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The Long Lines of Launch: We Nerds Gathered
game: Xbox 360
posted by: Aaron Stanton
publisher: Microsoft
date posted: 12:36 PM Wed Nov 23rd, 2005
last revision: 02:33 PM Wed Nov 23rd, 2005

Click to read.The day of November 22nd was quiet. Peaceful. The last indication of the hectic adventures of the previous night had dissipated as the last of the hardcore gamers, those lucky enough to have found themselves an Xbox 360, finally succumbed to exhaustion and headed for bed.

By noon on the 22nd, if you didn\'t already own an Xbox 360, dropping $800 on eBay had become your last resort. The lines had dissipated, the systems had been taken home.

Microsoft\'s launch day of the 22nd was not the exciting time for Xbox 360 fans eager to get a unit early in the system\'s life-cycle.

As midnight approached on the evening of the 22nd, the story was entirely different. Hours before the midnight launch, reports started coming in that every retailer preparing to sell the Xbox 360 already had a line of eager customers greater than the number of units they had to sell. Basically, if you were still at home reading news reports on the Xbox 360 launch by 5:00, you weren\'t getting an Xbox 360.

The lines were not as pronounced at stores like Hastings and GameStop, which sold out their stock in preorders long before the units arrived. The final refuge of gamers desperate to get a system were stores like WalMart, which didn\'t take preorders. Xbox 360s were being sold on a first come, first serve basis.

The line for the Premium system sold out by 3:00; anyone arriving after that could stand in line, but getting an Xbox 360 was no longer an option.

The core took longer.

There were 13 chairs set out in a line. If you were sitting in a chair at midnight, you got a core system. If not, eBay was calling your name.

The last lucky gamer sat in the core line at 10:20 that evening.

PSP\'s and Nintendo DS\'s came out into the open. Someone swiped a $29 dollar bedside table from the furniture department for their poker game; an angry WalMart associate later made them put it back. By the 20th person asking why people were sitting in line, the crowd had taken to telling passers that they had been caught shop-lifting as a group, and were awaiting punishment.

\"You\'re crazy,\" mouthed one girl as she passed the line, obviously not as enamored with the Xbox 360 as others. \"This is for the Xbox 360? You\'re crazy.\"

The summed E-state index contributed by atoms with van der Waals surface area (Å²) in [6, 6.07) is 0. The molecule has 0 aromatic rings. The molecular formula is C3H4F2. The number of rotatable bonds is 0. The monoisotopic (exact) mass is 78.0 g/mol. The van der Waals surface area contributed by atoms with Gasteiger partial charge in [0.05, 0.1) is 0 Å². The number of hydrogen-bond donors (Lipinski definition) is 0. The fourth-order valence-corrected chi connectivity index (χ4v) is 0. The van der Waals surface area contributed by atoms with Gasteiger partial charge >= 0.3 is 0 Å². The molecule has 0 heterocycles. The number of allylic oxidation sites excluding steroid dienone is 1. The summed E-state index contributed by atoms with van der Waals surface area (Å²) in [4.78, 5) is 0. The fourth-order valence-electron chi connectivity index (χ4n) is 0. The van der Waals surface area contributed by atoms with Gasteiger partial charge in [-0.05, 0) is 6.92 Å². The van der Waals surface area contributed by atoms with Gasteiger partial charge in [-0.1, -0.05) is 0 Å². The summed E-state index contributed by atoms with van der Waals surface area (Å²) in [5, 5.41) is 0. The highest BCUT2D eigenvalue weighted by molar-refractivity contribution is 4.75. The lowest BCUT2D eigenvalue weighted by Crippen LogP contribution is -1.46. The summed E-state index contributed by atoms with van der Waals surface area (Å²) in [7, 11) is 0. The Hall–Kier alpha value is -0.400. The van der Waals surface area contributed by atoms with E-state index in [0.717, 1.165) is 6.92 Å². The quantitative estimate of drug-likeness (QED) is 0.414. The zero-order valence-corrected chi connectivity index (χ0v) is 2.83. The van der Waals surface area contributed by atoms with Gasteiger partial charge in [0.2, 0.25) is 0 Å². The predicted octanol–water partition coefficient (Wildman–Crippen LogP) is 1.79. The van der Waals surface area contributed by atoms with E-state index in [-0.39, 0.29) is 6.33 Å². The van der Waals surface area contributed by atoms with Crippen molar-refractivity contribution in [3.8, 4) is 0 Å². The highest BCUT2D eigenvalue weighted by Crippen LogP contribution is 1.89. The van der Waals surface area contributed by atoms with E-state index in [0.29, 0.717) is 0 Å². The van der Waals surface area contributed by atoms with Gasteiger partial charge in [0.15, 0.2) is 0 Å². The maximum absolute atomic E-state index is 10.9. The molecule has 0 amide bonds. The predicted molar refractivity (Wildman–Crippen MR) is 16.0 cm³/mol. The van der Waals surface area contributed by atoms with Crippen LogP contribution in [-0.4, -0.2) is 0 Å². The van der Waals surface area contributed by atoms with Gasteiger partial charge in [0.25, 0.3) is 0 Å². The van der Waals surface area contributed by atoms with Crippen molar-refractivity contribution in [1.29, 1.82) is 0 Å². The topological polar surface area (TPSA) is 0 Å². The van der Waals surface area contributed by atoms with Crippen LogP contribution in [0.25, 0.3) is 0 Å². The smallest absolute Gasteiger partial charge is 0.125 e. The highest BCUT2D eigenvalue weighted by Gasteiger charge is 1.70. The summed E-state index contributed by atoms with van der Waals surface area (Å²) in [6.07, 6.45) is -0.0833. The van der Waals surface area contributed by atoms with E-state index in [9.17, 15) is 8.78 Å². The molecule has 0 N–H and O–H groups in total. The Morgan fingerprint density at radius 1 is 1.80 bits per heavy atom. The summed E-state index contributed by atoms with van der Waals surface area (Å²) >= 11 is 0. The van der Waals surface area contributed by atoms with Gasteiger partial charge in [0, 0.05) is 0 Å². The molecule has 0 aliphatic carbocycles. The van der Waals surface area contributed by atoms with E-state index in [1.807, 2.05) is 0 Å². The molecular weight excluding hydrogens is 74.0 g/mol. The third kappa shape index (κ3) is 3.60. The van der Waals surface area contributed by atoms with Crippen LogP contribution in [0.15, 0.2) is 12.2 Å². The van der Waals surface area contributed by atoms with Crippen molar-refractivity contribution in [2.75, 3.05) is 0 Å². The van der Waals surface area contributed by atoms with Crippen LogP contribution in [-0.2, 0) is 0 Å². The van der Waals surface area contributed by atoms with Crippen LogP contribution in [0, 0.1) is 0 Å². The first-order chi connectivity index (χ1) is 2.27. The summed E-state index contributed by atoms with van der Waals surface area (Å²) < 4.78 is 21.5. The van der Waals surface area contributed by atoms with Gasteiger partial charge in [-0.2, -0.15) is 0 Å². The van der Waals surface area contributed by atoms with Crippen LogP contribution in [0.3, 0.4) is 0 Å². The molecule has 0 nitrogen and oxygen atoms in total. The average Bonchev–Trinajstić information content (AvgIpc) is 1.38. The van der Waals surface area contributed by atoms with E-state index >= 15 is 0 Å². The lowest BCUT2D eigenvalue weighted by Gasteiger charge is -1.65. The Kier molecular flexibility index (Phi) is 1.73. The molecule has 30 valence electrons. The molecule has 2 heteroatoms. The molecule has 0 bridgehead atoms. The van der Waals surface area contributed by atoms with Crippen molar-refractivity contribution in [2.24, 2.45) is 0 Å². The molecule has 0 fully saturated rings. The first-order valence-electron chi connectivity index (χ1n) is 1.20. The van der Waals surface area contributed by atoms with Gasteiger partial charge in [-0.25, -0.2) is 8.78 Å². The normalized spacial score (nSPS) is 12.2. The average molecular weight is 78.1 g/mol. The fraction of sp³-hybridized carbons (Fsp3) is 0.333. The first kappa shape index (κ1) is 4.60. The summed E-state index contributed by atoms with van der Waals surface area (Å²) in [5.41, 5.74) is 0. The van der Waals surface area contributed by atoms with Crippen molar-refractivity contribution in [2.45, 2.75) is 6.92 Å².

She was one of the few girls there; the guy-to-girl ratio of the line was 10-to-1. Most of the girls present were girlfriends or tagging along for the ride; of the women we talked to in the line, not a single one had come by to purchase a game system for herself.

\"Not so crazy,\" one of the guys in the line said to his friend after she had passed. This particular gamer was in line for reasons other than games.

\"I\'ll get one somewhere down the line,\" he said, poker deck in hand, \"but I\'m getting this one to sell. They\'re going online for $800 right now.\"

His numbers are old, out of date. By 4 o\'clock in the morning of the 22nd, Premium systems were selling on eBay for an average of $1500 dollars. 53 bids. $1100. 47 bids. $2100.

One unit was selling for nearly $3000 with two packaged games, nearly 90 bids. Not a single premium system was selling for less than $1000 within an hour of the auction ending.

The cores were clearing for around $700.

24-hours later, those prices have dropped to only two or three hundred dollars mark-up. If you sold it quick, Xbox 360s were worth a fortune. If you were slow, they\'re worth a smaller fortune.

Other gamers were in line for the system themselves. Nearly everyone was taking home a second place prize; the Premium line filled up long before they got there.

Kaleb came in to take a seat immediately after he got off work, arriving when there were still 3 chairs available.

\"There were 12 (chairs),\" said one gamer, already waiting in line. \"Now there\'s 13. If you sit in that chair, you might get one.\"

He sat. Minutes later, he was joined by another gamer, Mike, there to pick up his Xbox 360 before returning to the middle east. Both considered themselves hardcore gamers; Mike owns an Xbox and over 100 games, and Kaleb owns over 50 Xbox titles, more than 40 on the PC, far more than the average console gamer.

In terms of the games he likes, Kaleb bucks the trends; where most would say that Halo or Halo 2 qualifies as their favorite game, Kaleb claims an affinity for Buffy the Vampire Slayer.

\"I\'ve played through Buffy 6 times, twice on every difficulty setting. I also like Baldur\'s Gate on the PC.\"

When asked what games they were picking up for the 360, both Mike and Kaleb had different answers.

\"Project Gotham Racing 3,\" Kaleb said. \"And Perfect Dark. But I\'m buying the system for Mass Effect, when it comes out.\"

Mike had only one title in mind when he came to purchase his Xbox 360.

\"I was here for Elder Scrolls, but I read that got delayed,\" Mike said. \"Now it\'s Perfect Dark Zero or King Kong.\"

He paused, thinking.

\"Mainly I just don\'t think I\'ll be able to get the system overseas, so I\'m getting it now.\"

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